Sharpening stones

Sharpening stones

Discover the great variety of sharpening stones (also known as whetstones) that we have available at your disposal here on our website! The sharpening stones are the most popular accessories for maintaining and sharpening the blades of kitchen knives. We offer you a wide selection of different types of sharpening stones with different levels of abrasiveness for knives with different levels of blade hardness. As a general rule, the harder a blade is, the finer must be the grit of the sharpening stone used to sharpen its edge. In here you can find a large diversity of Arkansas stones, natural sharpening stones, and Japanese whetstones from the best brands of the market. So, forget about having blunt knives in your kitchen and choose one of our sharpening stones to make sure your knives always maintain a great precision and cutting performance.

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The ideal accessories for sharpening your kitchen knives

There is nothing more annoying than trying to prepare your favourite dish and having to cut your ingredients using a knife that lacks sharpness and precision. In fact, more than being annoying, using a knife that is not sharp can be dangerous, because it might lead you to apply force on it and cause an accident. For that reason, regardless of whether you are a professional chef or a home cook, it is very important give proper maintenance to your knives' blades by sharpening them when it is required. Luckily, there are several types of accessories that can be used for sharpening steel blades, and one of the most popular ones are the sharpening stones

Here at MyChefKnives, we are glad to be able to offer you a large selection of sharpening stones from some of the best brands of the market such as KAI, Kasumi, Wusthof, and more! Whether you call it sharpening stone or simply a whetstone, this is undoubtedly a very useful accessory in every kitchen, and it is a great option for unexperienced cooks that do not feel at ease using a sharpening steel. Given that not all kitchen knives are constructed in the same way, there are different types of sharpening stones that adapt to each different level of blade hardness and rigidity. However, due to the great number of options available, we can understand that choosing a sharpening stone is not an easy thing to do. Therefore, below we offer you a brief explanation that can guide you to choose the right whetstone for your knife.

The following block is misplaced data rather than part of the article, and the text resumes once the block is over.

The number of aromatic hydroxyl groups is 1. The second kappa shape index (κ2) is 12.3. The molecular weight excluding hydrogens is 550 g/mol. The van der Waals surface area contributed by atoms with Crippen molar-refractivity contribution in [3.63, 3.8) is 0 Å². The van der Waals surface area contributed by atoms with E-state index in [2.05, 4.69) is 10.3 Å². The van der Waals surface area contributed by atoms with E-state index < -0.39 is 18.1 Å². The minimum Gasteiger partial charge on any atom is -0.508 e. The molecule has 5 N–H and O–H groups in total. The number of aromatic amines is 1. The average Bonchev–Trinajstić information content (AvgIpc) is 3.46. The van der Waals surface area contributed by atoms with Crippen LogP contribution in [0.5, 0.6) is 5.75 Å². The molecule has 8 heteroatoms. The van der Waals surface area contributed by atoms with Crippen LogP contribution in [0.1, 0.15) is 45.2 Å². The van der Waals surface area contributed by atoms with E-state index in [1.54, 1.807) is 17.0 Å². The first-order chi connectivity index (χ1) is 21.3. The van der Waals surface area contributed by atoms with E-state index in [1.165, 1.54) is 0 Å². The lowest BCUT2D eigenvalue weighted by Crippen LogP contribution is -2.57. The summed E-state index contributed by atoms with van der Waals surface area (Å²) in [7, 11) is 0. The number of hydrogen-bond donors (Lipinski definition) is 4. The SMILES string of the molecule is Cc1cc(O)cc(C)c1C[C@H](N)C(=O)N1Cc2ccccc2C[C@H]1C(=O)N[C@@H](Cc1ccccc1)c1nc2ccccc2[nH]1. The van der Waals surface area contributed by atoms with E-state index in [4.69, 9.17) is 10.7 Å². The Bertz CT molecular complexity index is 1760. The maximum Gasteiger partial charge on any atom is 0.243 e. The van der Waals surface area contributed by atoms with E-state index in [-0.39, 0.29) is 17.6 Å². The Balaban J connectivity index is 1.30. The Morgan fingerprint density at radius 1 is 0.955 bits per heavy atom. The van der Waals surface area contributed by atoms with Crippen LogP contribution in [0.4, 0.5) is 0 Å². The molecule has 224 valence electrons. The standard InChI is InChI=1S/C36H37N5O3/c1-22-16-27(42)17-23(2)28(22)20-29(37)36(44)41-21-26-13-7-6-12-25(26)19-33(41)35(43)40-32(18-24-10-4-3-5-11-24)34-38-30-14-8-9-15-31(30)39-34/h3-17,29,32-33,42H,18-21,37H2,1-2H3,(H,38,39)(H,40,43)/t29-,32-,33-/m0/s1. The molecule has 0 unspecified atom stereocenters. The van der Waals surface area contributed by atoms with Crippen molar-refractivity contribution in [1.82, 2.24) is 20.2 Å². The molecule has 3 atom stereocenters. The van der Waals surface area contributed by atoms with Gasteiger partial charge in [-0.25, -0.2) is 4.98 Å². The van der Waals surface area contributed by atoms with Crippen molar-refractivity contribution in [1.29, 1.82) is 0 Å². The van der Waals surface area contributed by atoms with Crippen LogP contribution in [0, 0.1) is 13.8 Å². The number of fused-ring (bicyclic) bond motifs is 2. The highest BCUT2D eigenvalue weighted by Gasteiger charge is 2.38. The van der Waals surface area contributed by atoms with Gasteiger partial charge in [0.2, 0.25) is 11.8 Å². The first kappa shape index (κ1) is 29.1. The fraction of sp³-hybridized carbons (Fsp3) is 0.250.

Shop sharpening stones at MyChefKnivesHow to choose your sharpening stone? 

In order to choose the right sharpening stone, it is first necesary that you know exactly which type of knife you have. Depending on the functionality and the brand of your kitchen knife, the hardness of the blade can vary, and this variation in the level of hardness is important to know which type of grit or grains you need in your whetstone. 

For instance, if you have a kitchen knife with a strong blade that has a hardness rating of 58 HRC in the Rockwell scale such as the knives from the popular Wusthof Classic series, you'll need a sharpening stone with fine grit. On the other hand, if your knife has a lover level of hardness such as 53 HRC, then you will need a whetstone with coarse grit.